Designers are already accustomed to responsive design, but what new opportunities do larger form factors enable for touch screens from a design standpoint? We’re still a long way away from the sci-fi future of touchscreens integrated into every electronic device (especially since they’re more expensive than their regular counterparts), as sci-fi has been promising us for decades, but then again, hardly anyone had a touchscreen smartphone a decade ago.

Where Can I Read More About This?

7. The Ever-Increasing Complexity of UI Animations

Two reels of animations showing a stickman jumping.

Image by Illustsee / shutterstock.com

When it comes to animations in UI design, you don’t want them to jump out at your users like tacky PowerPoint presentations. In fact, the consensus amongst designers nowadays seems to be that animations should be used sparingly to enhance the experience and provide cues as how to interact with an interface.

Nowadays, there are endless collections of complex animations being shared between designers in sites such as CodePen.io, as well as new JavaScript libraries popping up every day. Designers need to be able to separate the needlessly complex from the actually useful and find the best ways to integrate these animations into their designs to maximize the user experience.

Where Can I Read More About This?


Designers don’t have it easy – especially web designers. Not only do you need to have great taste, but also learn to use a wide variety of tools, and on top of all that, stay on top of web development trends.

Thankfully, web developers and designers stand side-by-side in the trenches, and the amount of resources available to keep your skills sharpened is second to none.

After going over our list of trends, we recommend also checking out the additional resources we compiled for more in-depth information. Armed with this knowledge, no projects will catch you off-guard anytime soon.

Did we miss any important trends? Let us know in the comments section below!

Article thumbnail image by Danielala / shutterstock.com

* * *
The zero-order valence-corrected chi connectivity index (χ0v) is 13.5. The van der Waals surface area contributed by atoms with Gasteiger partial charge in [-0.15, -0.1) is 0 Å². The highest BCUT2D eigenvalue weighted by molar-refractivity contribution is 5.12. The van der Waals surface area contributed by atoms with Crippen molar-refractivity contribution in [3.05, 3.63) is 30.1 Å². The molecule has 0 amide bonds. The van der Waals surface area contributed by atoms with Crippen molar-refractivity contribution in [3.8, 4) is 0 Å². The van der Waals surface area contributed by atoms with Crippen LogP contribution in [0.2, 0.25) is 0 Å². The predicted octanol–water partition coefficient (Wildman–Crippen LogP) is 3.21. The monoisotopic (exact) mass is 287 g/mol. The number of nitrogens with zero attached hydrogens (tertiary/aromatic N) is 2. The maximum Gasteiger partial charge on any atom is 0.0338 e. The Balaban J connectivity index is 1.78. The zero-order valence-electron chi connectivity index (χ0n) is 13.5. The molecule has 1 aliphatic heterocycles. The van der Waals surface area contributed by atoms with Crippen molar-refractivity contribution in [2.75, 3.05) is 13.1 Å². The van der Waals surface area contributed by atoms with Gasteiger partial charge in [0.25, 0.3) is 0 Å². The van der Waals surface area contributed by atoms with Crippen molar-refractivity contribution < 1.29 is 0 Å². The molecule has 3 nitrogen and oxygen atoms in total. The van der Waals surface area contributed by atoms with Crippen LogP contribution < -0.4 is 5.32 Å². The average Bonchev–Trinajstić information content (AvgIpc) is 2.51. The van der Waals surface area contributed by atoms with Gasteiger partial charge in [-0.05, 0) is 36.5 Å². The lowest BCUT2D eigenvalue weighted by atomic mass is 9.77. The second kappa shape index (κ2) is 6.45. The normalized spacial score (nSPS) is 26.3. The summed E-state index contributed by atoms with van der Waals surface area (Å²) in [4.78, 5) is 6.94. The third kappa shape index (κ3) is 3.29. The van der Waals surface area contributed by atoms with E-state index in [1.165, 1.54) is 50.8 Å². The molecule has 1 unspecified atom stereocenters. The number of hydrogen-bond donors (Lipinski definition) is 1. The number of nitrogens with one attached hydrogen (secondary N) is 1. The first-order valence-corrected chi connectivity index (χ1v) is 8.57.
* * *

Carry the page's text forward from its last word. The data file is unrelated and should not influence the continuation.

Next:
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  1. Thank you.
    Very nice article.
    Forestay and applying all the new trends.
    Kisses Tom !

  2. Very Interesting article, a great research behind

  3. Hey Tom,
    Great insights, wearable devices will be the next major challange.

  4. Good stuff covering many categories… Thx!

  5. Articles like this keep me encouraged by the fascinating and constantly changing atmosphere of web design. Great post yet again!

  6. I agree, Videos are really beneficial now a days. Nothing works better than video marketing.

  7. Interesting summary, but let’s not forget the importance of communication. And some of the best, most communicative websites rely on imagination and humour rather than complex technical gimmickry. Indeed, I think we are seeing an eighth design trend there, which has been quietly growing for some time: the use of imagination, humour and surprise to capture attention, keep readers interested, and simultaneously entertain them. This means we’re also seeing designers spending more time thinking about textual content, rather than simply treating text as just another design element. Now that’s an exciting trend all on its own!

  8. Thanks for sharing good stuff to look into

  9. Thank you so much, this is a FABULOUS article!

  10. Practical, actionable and nicely illustrated. You rock!

  11. The video has grown in popularity allright, but faster loading times are still gold. Integrating a 5-10-20Mb in your overall design will still hurt your users’ experience, search engines placement and so on. Combine that with users’ mobility, wich also means switching between areas with good, weak, or no signal at all (think subways, passages, areas between tall buildings) and you will get lots of annoyed people closing the tab and moving to a working one.

    Sorry, we’re not there yet. Video is still in the early stages.

  12. Hi Tom Ewer
    Again you write a wonderfull post and you will explain every topic is very well. thanks for sharing us.

  13. Thank you, very well written.

  14. Keep it up, guys! Very informative and useful.

  15. I like the video part, but what is the best way to add regular video to your site. From an SEO and pagespeed perspective?

  16. Video sites with examples are not very up to date…

  17. Tom, Becoming a fan of yours very nice beautifully written. Thank you

  18. Having the right tools makes web designing job easier.

  19. Definitely a great article. Very data and source enriched. Keep this up.

  20. a great article
    thanks for the share